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3 Replies Latest reply: Aug 19, 2010 3:14 PM by 843807 RSS

Hierarchy vs. BeanInfo

843807 Newbie
Currently Being Moderated
Some of these beans have an inheritance hierarchy.

One could build a BeanInfo inheritance hierarchy in parallel with the beans, but one's BeanInfo classes may already have a hierarchy.

Or the BeanInfo class for each concrete class could express all the properties of interest in the hierarchy - which could be a lot of duplicate information!

Or will the Introspector find a BeanInfo class for a superclass? E.g.
class SuperClass {
  property foo;
  property decaf; // not interesting
}
class ConcreteClass extends SuperClass {
  property bar;}
}

class SuperClassBeanInfo extends SimpleBeanInfo {
  describes foo;
  // does not describe decaf;
}

class ConcreteClassBeanInfo extends SimpleBeanInfo { // not SuperClassBeanInfo 
  describes bar;
}
If I do
Introspector.getBeanInfo( ConcreteClass.class, Object.class ), 
will I get decaf, or will the Introspector find SuperClassBeanInfo and suppress it?
  • 1. Re: Hierarchy vs. BeanInfo
    EJP Guru
    Currently Being Moderated
    You don't need to respecify inherited properties. Again I forget the details but between the three overloads of getBeanInfo() you can do it all.
  • 2. Re: Hierarchy vs. BeanInfo
    843807 Newbie
    Currently Being Moderated
    To answer my own question, yes.

    If you define the BeanInfo classes as I've illustrated above, The Instrospector will not report decaf as a property.
  • 3. Re: Hierarchy vs. BeanInfo
    843807 Newbie
    Currently Being Moderated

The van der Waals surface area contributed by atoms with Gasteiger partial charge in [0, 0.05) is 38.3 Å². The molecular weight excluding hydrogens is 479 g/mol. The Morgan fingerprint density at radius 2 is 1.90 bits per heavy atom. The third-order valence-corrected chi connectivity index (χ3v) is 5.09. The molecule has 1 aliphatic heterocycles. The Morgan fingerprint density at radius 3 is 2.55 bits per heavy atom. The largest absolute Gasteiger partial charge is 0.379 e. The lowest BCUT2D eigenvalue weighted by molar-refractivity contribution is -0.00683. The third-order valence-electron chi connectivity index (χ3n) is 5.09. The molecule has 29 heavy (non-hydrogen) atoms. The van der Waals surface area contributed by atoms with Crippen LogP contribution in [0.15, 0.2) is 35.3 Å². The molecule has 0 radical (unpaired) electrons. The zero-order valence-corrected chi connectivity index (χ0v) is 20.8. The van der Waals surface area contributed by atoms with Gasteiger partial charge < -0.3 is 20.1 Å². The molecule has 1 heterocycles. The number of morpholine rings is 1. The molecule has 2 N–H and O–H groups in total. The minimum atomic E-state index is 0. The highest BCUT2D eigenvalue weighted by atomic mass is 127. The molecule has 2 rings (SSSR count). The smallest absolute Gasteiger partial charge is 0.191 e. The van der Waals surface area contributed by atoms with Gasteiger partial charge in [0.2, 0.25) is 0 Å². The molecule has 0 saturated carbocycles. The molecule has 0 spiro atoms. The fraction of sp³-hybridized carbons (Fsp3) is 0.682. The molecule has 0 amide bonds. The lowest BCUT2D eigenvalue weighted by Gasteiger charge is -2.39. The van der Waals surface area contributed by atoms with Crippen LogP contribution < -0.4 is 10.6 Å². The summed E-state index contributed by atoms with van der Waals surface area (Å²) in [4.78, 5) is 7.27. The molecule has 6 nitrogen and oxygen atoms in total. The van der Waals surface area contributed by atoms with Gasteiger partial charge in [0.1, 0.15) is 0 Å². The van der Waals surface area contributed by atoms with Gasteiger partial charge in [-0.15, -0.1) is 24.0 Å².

A little more detail on this. So far I've found only one way to achieve what I wanted in the OP. You have to create BeanInfo classes for the parts of the hierarchy you want to filter.

    The Introspector behaves differently if there is a BeanInfo class for the bean or if there isn't.

    If there is no BeanInfo, the Introspector climbs the inheritance hierarchy reporting all discovered beaninfo until it either finds a class with a BeanInfo class, or hits the stop class (if specified). Thus if you call
    Introspector.getBeanInfo( beanClz );  // no stop class
    on a class with no BeanInfo classes in its hierarrchy, the result will be all properties up to and including Object.

    However, if Introspector discovers explicit properties in a BeanInfo class (that is, the SimpleBeanInfo.getPropertyDescriptors() method is overridden), by default it returns no inherited properties. E.g.

    Object <= class A <= class B <= class C

    If there is a CBeanInfo class with explicit properties, there will be no report of properties for Object, A, or B - unless you explicitly tell it to do so. Here's how: override SimpleBeanInfo.getAdditionalBeanInfo() thusly:
        @Override
        public BeanInfo[] getAdditionalBeanInfo() { 
            try {                 
                return new BeanInfo[] { 
                        Introspector.getBeanInfo( beanClassObj.getSuperclass() )
                                      };  
            } catch( IntrospectionException ex ) {            
                return new BeanInfo[0];            
            } 
        }
    Returning an empty array (as in the catch block) has the same effect as not overriding the method. Specifying a stop class to the Introspector has no effect on the execution of getAdditionalBeanInfo() methods. If BBeanInfo calls getBeanInfo(superclass), the properties of A would be enumerated even if the Introspector was invoked thusly:
    Introspector.getBeanInfo( C.class, A.class );  // ie don't probe above B
    This behavior isn't absolute. It can be modified by using the
    Introspector.getBeanInfo( beanClz, stopClz, flags );
    overload, particularly the IGNORE_ALL_BEANINFO flag.